My recommendation of this interview segment is based in large part on Cohen’s low-key explanations of the reasons he devoted a few years to living in a Zen monastery on Mount Baldy and the events surrounding the pilferage of his retirement fund, both of which demystify the circumstances without denying the significance of the episodes.

As always, Cohen is well-spoken, poised, and witty, especially in regard to his loss of his retirement fund of several million dollars.

Money has a way of disappearing if you don’t watch it very, very closely.  That’s a certain wisdom I acquired. I wasn’t absolutely certain of this [before the loss], but now I am. It’s enough to put a dent in your mood.

[Responding to the host's observation that Cohen seems "quite happy" despite having very little money following the loss:]  Well, I don’t recommend this as a spiritual exercise, …

As I’ve pointed out, beginning with the first Heck Of A Guy post that addressed a Cohen interview,

Leonard Cohen exercises the poet’s prerogative of re-interpreting and manipulating her [the interviewer's] words and his own to distract and deflect. A trivial but nonetheless amusing example follows:

Leonard Cohen: I always thought I would change my name and get a tattoo

Beryl Fox: Where?

Leonard Cohen: There’s this place on St. Lawrence Blvd.

The interviewer’s facial expression at that point is a bonus.

As one might expect, Cohen has, in the 39 years that separate the two interviews, become more subtle and sophisticated in his technique, but he still shepherds the conversation into the path he chooses, content to follow the lead of the interviewer only if it fits his needs.  This is, I hasten to add, invariably a benefit to the quality of the interview.3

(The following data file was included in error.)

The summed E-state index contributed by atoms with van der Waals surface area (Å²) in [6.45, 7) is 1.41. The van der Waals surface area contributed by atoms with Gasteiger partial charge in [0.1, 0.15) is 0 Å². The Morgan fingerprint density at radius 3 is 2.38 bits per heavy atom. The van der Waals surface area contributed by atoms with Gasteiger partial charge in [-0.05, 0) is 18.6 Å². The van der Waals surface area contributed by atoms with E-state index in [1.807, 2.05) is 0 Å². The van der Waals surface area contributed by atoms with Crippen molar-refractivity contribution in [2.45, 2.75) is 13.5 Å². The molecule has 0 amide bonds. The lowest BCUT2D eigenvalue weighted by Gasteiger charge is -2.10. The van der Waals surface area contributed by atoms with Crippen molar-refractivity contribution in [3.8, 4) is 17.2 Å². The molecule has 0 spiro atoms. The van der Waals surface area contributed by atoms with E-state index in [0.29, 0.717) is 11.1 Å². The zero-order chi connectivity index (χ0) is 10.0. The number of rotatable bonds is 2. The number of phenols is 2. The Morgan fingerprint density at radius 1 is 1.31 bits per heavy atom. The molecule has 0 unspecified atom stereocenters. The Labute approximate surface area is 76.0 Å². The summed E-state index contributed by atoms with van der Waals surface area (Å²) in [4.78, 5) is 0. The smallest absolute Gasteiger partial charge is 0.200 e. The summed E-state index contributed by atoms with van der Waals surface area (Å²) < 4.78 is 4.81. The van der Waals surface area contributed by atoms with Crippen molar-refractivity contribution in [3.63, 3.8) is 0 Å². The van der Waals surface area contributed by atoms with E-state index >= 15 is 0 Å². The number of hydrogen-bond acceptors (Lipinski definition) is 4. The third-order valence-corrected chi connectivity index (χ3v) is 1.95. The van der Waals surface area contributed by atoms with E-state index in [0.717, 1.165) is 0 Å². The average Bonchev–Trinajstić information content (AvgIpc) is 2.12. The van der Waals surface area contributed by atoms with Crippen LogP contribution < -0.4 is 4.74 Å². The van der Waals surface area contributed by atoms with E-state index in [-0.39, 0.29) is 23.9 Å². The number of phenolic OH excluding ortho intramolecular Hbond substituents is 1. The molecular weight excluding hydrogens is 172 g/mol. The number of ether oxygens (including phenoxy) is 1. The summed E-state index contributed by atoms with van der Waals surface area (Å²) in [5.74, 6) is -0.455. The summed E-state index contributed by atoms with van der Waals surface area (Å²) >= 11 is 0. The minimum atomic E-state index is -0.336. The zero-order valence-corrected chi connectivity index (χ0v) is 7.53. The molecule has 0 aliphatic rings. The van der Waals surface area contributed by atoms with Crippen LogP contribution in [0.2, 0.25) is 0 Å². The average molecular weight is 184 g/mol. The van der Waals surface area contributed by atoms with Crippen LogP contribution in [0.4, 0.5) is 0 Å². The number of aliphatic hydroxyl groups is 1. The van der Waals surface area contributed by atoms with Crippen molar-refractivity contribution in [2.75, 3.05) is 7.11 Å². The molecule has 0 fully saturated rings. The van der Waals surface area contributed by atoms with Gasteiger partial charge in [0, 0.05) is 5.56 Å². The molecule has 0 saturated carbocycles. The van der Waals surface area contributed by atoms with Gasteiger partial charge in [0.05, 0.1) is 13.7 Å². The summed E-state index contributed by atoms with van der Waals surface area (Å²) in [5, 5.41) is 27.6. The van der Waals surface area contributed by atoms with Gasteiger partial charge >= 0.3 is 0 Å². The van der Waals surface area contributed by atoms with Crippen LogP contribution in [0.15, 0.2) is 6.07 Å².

Two brief Cohen expositions are worthy of special note:

1. In a few sentences, he makes Al Gore, who is also a guest on the show, sound principled rather than ponderous and spiritual rather than self-righteous. Mr Gore, unfortunately, proves himself equally efficacious in undoing this rehabilitation when he responds to Cohen’s comments.

2. An interesting contrast exists between Cohen’s characterization of his relationship with Anjani in this interview and that contained in his introduction of her in the video of the 1985 Kalvøya, Norway performance of “I Tried To Leave You.”The  1985 introduction follows:

Now we come to the girl I love, even though she has a mean streak. She translates that mean streak into passion and fire. That’s why I love her. The Pearl of the Pacific, from Honolulu, Hawaii, Ms Anjani Thomas.

Compare that with his response to the host’s phrase, “This is a long love story,” which was spoken simply as an invitation for Cohen to provide the history between Anjani and him. Instead, Cohen first finds it necessary, with notable stuttering and stops and starts,  to correct the improper application of  “love story” to the relationship: